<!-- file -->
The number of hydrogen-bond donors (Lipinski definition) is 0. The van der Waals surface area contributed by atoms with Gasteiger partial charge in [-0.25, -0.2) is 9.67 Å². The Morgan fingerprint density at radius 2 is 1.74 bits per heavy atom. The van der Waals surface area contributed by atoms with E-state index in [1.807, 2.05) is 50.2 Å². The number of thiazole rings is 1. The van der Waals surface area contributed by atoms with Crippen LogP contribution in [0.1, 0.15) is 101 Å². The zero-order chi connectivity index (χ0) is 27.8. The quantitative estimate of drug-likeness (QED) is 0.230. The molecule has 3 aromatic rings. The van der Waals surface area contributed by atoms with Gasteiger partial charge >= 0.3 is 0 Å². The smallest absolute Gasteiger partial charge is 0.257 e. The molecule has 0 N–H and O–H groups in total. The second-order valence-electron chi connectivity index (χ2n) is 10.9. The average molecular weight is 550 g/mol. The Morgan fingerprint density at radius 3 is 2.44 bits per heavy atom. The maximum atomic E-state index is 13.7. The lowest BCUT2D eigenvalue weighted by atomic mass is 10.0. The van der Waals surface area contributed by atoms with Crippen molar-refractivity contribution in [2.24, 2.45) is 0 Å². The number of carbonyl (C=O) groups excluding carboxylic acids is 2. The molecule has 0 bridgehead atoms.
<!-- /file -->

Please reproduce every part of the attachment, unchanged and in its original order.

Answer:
The number of hydrogen-bond donors (Lipinski definition) is 0. The van der Waals surface area contributed by atoms with Gasteiger partial charge in [-0.25, -0.2) is 9.67 Å². The Morgan fingerprint density at radius 2 is 1.74 bits per heavy atom. The van der Waals surface area contributed by atoms with E-state index in [1.807, 2.05) is 50.2 Å². The number of thiazole rings is 1. The van der Waals surface area contributed by atoms with Crippen LogP contribution in [0.1, 0.15) is 101 Å². The zero-order chi connectivity index (χ0) is 27.8. The quantitative estimate of drug-likeness (QED) is 0.230. The molecule has 3 aromatic rings. The van der Waals surface area contributed by atoms with Gasteiger partial charge >= 0.3 is 0 Å². The smallest absolute Gasteiger partial charge is 0.257 e. The molecule has 0 N–H and O–H groups in total. The second-order valence-electron chi connectivity index (χ2n) is 10.9. The average molecular weight is 550 g/mol. The Morgan fingerprint density at radius 3 is 2.44 bits per heavy atom. The maximum atomic E-state index is 13.7. The lowest BCUT2D eigenvalue weighted by atomic mass is 10.0. The van der Waals surface area contributed by atoms with Crippen molar-refractivity contribution in [2.24, 2.45) is 0 Å². The number of carbonyl (C=O) groups excluding carboxylic acids is 2. The molecule has 0 bridgehead atoms.